Cheating the public interest

Cheating the public interest

February 18th, 2012 in Opinion Times

It's not clear which official barred the press from attending a meeting here Thursday between Tennessee Education Commissioner Kevin Huffman and our county school Superintendent Rick Smith, along with most members of the board. Each leader told our reporters it was the other who excluded them. How lame. Both had a duty to invite the press and hold an open, public meeting. Both the nature of their meeting and the topic of discussion demanded adherence to the state's open meetings act.

The meeting occurred after Huffman spoke to the Chattanooga Rotary Club about the state's new School Innovation Zone program, for which a competitive grant of $30 million to $40 million will be awarded. School systems have to bid for the grant, and Huffman said he hopes the Hamilton County school system will apply. Officials here seem likely to do so.

School patrons, teachers and parents surely would have been interested in the discussion in the follow-up meeting, in another room at the Chattanooga Convention Center, between Huffman and our school officials. The winner of the program will get to use state taxpayer funds to design and implement creative programs to improve student achievement outside the bounds of regular school rules. They might, for example, use longer school days and use differentiated curriculum.

It seems clear that public discussion about the program would have stimulated public interest. In any case, the media -- the vehicle for informing the larger public -- had every right to attend and report on the meeting. It was formally announced; public notice had been issued to the media six days earlier; and there was no reason to block the media.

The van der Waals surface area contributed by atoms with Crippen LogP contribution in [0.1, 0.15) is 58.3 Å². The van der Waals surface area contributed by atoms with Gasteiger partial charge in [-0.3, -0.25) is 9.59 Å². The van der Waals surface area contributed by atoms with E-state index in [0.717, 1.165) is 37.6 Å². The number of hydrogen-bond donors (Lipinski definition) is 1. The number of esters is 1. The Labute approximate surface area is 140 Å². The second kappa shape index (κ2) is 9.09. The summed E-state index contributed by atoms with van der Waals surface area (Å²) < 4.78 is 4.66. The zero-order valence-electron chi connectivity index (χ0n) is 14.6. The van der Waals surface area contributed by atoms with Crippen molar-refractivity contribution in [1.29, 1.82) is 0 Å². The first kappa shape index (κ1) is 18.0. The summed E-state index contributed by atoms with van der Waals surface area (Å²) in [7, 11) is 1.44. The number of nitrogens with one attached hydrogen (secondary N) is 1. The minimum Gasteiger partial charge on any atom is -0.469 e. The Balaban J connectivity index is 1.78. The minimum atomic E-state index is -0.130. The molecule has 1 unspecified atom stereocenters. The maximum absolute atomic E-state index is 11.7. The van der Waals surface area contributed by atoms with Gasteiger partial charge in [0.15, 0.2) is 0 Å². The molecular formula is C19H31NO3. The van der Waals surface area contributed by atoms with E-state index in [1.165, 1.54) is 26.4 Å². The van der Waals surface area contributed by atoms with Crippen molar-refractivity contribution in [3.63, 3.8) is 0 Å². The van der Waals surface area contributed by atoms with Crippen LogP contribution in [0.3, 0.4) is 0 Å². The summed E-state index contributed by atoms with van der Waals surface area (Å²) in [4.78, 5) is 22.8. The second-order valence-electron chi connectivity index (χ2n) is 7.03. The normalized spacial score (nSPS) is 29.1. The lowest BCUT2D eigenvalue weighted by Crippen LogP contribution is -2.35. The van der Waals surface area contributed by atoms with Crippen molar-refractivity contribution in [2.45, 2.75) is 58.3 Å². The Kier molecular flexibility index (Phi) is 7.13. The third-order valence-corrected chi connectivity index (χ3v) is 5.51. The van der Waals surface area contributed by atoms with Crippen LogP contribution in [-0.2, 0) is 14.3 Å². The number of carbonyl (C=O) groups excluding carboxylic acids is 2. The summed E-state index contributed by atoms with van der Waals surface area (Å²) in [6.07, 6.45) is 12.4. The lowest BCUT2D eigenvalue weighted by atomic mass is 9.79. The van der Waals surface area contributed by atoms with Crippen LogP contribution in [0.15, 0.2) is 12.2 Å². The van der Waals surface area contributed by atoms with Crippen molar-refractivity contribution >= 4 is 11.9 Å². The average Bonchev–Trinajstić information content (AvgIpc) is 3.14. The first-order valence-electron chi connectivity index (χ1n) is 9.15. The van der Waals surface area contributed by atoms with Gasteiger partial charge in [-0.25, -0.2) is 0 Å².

It's inconceivable that Huffman would have divulged information about the program that he would not tell any other competing school system. So there would have been nothing that required confidentiality. Yet "confidentiality" was the excuse Huffman's spokeswoman, Kelli Gauthier, gave reporters before closing the door on them.

Smith, moreover, also said "no" when Huffman asked him going in whether the press would be allowed to cover his chat with the school board.

A school official told our reporters later that the meeting was closed because it had been scheduled as an "executive session" of the board, a classification the board commonly uses to bar the media from a the pre-meeting gathering the board holds before its regular school board meeting.

This is baloney, and it should end. As Kent Flanagan, executive director of the Tennessee Coalition for Open Government, said, there is no reason under Tennessee's open meetings law for a blanket closure of executive sessions. The board actually is required to cite a specific reason under state code for each and every time it claims the right to hold a closed meeting. The board should start observing that law. The public interest demands it. Board members are to serve the taxpayers, not the other way around.